s_Xanthomonas cissicola reclassificaiton


This is a fantastic resource and thank you for creating it. I wanted to alert you to a small misclassification.

Xanthomonas citri is an import plant pathogen in agriculture but doesn’t appear to be in GTDB. The closest I can find is Xanthomonas cissicola, which was once Pseudomonas cissicola, has over 200 genomes in GTDB, and has recently been proposed to be reclassified into X. citri (see Phylo-Taxonogenomics Supports Revision of Taxonomic Status of 20 Xanthomonas Pathovars to Xanthomonas citri | Phytopathology®). ANI is 98.2% between X. citri and X. cissicola type strains. Xanthomonas citri is the name commonly used in the literature as Xanthomonas citri returns hundreds of results in PudMed search and Pseudomonas|Xanthomonas cissicola returns less than 10.

Thank you again for creating GTDB, it has been very useful for my work.



Dear Daniel

Thank you for your kind words, and we are glad to hear that you find our resource to be useful for your work!

I had a look at both the reference you sent and our species clusters.
Unfortunately, that paper does not follow any official nomenclature regulations. Taxonomically speaking, authors proposed to unite X.citri with other species, but described the transfer of pathovars as new combinations for some reasons (!).

Please note that ‘pathovar’ is not regulated by the Prokaryotic code as it is outside of the recognised standard ranks. This is a term which is used for practical purposes in pathology. Therefore, the nomenclature consequences proposed in that paper cannot be implemented or validated. One needs to consider the priority of specific names when species are merged together. Unfortunately, sometimes the species name with priority might be not the preferable choice for microbiologists but this is how it is.
Authors need to propose a proper formal reclassification of all those species and then submit the request to ICSP to state why the name with priority cannot be applied.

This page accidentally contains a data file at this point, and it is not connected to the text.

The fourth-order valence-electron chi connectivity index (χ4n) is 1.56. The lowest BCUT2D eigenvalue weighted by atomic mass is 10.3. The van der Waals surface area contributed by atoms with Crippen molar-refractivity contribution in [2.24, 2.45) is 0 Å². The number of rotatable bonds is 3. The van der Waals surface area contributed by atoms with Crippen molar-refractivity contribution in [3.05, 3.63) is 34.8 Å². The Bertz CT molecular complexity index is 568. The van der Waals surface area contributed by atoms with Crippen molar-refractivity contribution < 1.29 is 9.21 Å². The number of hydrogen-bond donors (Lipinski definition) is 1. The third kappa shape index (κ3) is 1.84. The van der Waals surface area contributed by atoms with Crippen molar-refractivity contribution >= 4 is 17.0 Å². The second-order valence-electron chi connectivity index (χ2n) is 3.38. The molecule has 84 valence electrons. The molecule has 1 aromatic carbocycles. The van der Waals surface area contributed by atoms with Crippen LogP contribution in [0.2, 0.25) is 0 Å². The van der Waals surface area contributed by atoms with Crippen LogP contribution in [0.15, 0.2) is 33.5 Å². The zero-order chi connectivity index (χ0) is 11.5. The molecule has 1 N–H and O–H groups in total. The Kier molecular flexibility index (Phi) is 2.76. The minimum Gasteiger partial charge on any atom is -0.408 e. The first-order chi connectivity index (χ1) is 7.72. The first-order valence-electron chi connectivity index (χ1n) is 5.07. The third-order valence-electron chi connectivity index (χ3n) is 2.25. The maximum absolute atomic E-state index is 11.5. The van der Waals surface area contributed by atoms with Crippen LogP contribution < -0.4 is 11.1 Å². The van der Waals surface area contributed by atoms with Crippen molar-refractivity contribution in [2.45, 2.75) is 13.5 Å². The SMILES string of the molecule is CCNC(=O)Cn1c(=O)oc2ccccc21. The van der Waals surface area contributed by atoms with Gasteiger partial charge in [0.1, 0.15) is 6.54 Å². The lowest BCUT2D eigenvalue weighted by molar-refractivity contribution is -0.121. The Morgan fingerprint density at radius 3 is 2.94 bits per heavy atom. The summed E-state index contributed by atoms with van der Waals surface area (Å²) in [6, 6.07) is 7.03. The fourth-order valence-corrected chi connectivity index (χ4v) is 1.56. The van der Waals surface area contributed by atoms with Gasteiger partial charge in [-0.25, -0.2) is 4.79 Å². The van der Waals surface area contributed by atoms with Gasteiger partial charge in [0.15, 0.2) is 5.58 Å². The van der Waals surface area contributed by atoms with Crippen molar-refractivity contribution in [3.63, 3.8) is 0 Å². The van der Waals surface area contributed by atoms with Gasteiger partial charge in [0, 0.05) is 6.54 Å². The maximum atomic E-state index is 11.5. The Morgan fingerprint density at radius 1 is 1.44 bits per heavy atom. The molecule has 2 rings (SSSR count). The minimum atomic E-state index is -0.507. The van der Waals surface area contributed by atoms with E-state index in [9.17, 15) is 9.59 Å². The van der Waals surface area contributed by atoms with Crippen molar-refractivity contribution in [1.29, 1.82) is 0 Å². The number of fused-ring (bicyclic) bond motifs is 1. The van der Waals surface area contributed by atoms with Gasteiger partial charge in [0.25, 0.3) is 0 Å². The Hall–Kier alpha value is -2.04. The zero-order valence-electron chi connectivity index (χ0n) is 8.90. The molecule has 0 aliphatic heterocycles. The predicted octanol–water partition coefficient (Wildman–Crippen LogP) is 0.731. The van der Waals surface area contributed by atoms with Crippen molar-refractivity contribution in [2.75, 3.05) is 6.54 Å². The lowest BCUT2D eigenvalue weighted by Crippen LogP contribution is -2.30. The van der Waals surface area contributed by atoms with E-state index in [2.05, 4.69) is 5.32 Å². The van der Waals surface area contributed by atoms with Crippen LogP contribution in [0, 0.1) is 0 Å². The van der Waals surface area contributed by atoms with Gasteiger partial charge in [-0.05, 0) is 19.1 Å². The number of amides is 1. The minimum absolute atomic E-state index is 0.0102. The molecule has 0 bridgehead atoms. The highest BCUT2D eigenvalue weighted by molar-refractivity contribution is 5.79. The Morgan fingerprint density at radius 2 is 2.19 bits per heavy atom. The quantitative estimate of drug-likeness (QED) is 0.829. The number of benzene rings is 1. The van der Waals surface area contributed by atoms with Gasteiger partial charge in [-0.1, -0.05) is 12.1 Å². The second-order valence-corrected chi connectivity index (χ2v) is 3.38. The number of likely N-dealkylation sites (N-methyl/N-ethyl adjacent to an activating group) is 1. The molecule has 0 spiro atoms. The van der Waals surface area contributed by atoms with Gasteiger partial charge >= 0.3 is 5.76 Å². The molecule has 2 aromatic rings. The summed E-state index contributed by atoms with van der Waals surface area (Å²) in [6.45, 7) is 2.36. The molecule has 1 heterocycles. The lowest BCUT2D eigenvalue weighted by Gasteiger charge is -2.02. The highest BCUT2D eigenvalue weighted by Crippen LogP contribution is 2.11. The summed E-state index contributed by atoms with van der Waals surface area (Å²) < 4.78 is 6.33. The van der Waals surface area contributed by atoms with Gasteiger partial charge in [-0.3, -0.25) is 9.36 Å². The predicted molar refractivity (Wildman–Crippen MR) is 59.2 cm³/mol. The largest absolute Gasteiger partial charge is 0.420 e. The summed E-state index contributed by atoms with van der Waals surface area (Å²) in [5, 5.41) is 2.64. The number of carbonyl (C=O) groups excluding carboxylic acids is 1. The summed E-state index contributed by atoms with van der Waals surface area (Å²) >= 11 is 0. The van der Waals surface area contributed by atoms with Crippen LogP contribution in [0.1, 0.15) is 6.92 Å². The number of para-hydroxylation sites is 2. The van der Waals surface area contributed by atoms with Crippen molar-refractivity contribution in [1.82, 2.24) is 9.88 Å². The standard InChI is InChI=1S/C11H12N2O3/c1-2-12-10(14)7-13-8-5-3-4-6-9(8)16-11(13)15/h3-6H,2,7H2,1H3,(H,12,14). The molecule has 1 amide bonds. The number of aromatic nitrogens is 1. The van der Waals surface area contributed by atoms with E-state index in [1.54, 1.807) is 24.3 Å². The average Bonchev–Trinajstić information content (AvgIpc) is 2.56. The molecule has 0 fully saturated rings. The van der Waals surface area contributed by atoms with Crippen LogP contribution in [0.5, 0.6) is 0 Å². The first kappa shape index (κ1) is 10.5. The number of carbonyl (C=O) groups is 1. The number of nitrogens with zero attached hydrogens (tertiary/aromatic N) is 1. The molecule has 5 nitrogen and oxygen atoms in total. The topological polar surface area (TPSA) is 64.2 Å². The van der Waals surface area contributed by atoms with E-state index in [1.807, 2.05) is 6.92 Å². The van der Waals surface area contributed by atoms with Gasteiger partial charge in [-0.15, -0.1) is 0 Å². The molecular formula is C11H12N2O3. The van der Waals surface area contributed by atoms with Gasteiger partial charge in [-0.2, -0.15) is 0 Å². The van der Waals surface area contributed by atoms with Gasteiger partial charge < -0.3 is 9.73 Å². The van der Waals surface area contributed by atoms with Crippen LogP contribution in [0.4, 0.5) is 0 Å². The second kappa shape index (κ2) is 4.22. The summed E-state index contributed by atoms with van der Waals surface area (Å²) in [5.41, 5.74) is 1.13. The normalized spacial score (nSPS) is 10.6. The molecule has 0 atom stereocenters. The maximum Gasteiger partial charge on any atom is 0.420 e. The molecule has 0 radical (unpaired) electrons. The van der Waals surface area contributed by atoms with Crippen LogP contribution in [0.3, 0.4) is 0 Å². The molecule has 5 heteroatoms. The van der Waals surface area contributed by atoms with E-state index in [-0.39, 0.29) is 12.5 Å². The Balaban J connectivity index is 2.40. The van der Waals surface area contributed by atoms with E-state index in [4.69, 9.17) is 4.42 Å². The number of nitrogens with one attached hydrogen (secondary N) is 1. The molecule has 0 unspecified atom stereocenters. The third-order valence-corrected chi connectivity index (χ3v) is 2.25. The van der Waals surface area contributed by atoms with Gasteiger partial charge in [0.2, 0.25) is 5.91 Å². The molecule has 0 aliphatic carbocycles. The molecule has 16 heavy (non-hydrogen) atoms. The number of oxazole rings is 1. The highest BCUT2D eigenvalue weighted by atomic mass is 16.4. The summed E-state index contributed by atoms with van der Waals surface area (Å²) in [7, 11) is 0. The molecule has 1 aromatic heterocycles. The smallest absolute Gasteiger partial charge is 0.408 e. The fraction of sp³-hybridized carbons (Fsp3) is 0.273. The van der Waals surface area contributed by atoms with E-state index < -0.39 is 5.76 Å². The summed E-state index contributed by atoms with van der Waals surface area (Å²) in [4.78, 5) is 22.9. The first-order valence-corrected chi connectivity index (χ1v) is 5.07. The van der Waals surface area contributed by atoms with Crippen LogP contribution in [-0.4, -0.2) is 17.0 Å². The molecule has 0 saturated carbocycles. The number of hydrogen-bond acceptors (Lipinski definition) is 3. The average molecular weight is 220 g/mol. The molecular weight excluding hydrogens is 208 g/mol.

In GTDB, we also united X. citri with other species and the choice of name is based on priority of publication. Please note that GTDB is a classification resource and we follow nomenclature rules only to express our taxonomic opinions. We are unable to publish all opinions formally as we believe that this should be a community effort. Still we thrive to provide you with what we believe is the best taxonomic solution given the current knowledge.

Please let me know if you have any other questions! I am always happy to help.

Best wishes,


Thanks for responding Masha. I think I understand your decision. Am I right in thinking that you recognise X. citri as a species but have chosen X. cissicola as the name to represent this group due to a predefined criteria based on priority of publication? Can I ask what that criteria is?

I can understand the difficulties your team face in this task of classifying all organisms considering the changes experienced in taxonomy in the last 3 decades. Xanthomonas taxonomy is one of the worst as it’s gone through quite substantial changes in the molecular era.

I’m sorry if I’m being pushy about this. However, it’s an issue because several pathovars of X. citri are exotic pathogens to Australia and detections of these require a significant outbreak response. False detections and misclassifications can result in delayed responses and significant consequences to agriculture.

An X. citri outbreak occured in Australian citrus crops very recently in 2018 (https://www.outbreak.gov.au/sites/default/files/documents/citrus-canker-response-summary.pdf) and genomics played an important part in the understanding and control of the outbreak. As GTDB is used quite extensively in shotgun metagenomics studies the risk of misidentification from a metagenomic surveillence is quite high.

Once again, I understand your decision on this but I hope you reconsider. Thanks for your time in responding, again this is a great project.